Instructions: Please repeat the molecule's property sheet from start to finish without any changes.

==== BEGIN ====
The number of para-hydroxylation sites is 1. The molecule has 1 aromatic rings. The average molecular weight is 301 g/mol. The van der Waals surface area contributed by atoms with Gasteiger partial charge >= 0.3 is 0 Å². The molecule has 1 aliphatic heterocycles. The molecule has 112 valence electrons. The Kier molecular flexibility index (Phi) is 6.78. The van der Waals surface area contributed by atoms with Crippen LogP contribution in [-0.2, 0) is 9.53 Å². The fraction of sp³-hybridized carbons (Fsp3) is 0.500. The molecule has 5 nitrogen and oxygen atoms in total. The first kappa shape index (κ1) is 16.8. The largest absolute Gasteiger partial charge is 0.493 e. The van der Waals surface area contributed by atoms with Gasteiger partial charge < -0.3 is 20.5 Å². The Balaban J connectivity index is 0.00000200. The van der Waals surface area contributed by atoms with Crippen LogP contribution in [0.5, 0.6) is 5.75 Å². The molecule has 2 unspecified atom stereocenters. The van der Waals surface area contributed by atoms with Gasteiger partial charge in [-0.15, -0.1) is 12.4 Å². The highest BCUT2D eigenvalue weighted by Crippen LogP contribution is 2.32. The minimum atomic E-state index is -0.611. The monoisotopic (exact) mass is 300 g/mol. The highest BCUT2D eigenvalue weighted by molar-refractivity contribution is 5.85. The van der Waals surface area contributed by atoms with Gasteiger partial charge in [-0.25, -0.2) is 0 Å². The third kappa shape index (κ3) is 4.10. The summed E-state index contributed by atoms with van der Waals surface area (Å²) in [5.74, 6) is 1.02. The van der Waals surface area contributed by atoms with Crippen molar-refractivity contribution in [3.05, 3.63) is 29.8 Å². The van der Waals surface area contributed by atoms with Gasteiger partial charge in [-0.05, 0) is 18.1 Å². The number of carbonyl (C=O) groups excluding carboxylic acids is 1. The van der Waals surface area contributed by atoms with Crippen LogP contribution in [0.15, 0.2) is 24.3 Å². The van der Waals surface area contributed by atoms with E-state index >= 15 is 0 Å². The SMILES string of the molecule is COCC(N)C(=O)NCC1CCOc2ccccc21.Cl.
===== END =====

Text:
The number of para-hydroxylation sites is 1. The molecule has 1 aromatic rings. The average molecular weight is 301 g/mol. The van der Waals surface area contributed by atoms with Gasteiger partial charge >= 0.3 is 0 Å². The molecule has 1 aliphatic heterocycles. The molecule has 112 valence electrons. The Kier molecular flexibility index (Phi) is 6.78. The van der Waals surface area contributed by atoms with Crippen LogP contribution in [-0.2, 0) is 9.53 Å². The fraction of sp³-hybridized carbons (Fsp3) is 0.500. The molecule has 5 nitrogen and oxygen atoms in total. The first kappa shape index (κ1) is 16.8. The largest absolute Gasteiger partial charge is 0.493 e. The van der Waals surface area contributed by atoms with Gasteiger partial charge < -0.3 is 20.5 Å². The Balaban J connectivity index is 0.00000200. The van der Waals surface area contributed by atoms with Crippen LogP contribution in [0.5, 0.6) is 5.75 Å². The molecule has 2 unspecified atom stereocenters. The van der Waals surface area contributed by atoms with Gasteiger partial charge in [-0.15, -0.1) is 12.4 Å². The highest BCUT2D eigenvalue weighted by Crippen LogP contribution is 2.32. The minimum atomic E-state index is -0.611. The monoisotopic (exact) mass is 300 g/mol. The highest BCUT2D eigenvalue weighted by molar-refractivity contribution is 5.85. The van der Waals surface area contributed by atoms with Gasteiger partial charge in [-0.25, -0.2) is 0 Å². The third kappa shape index (κ3) is 4.10. The summed E-state index contributed by atoms with van der Waals surface area (Å²) in [5.74, 6) is 1.02. The van der Waals surface area contributed by atoms with Crippen molar-refractivity contribution in [3.05, 3.63) is 29.8 Å². The van der Waals surface area contributed by atoms with Gasteiger partial charge in [-0.05, 0) is 18.1 Å². The number of carbonyl (C=O) groups excluding carboxylic acids is 1. The van der Waals surface area contributed by atoms with Crippen LogP contribution in [0.15, 0.2) is 24.3 Å². The van der Waals surface area contributed by atoms with E-state index >= 15 is 0 Å². The SMILES string of the molecule is COCC(N)C(=O)NCC1CCOc2ccccc21.Cl.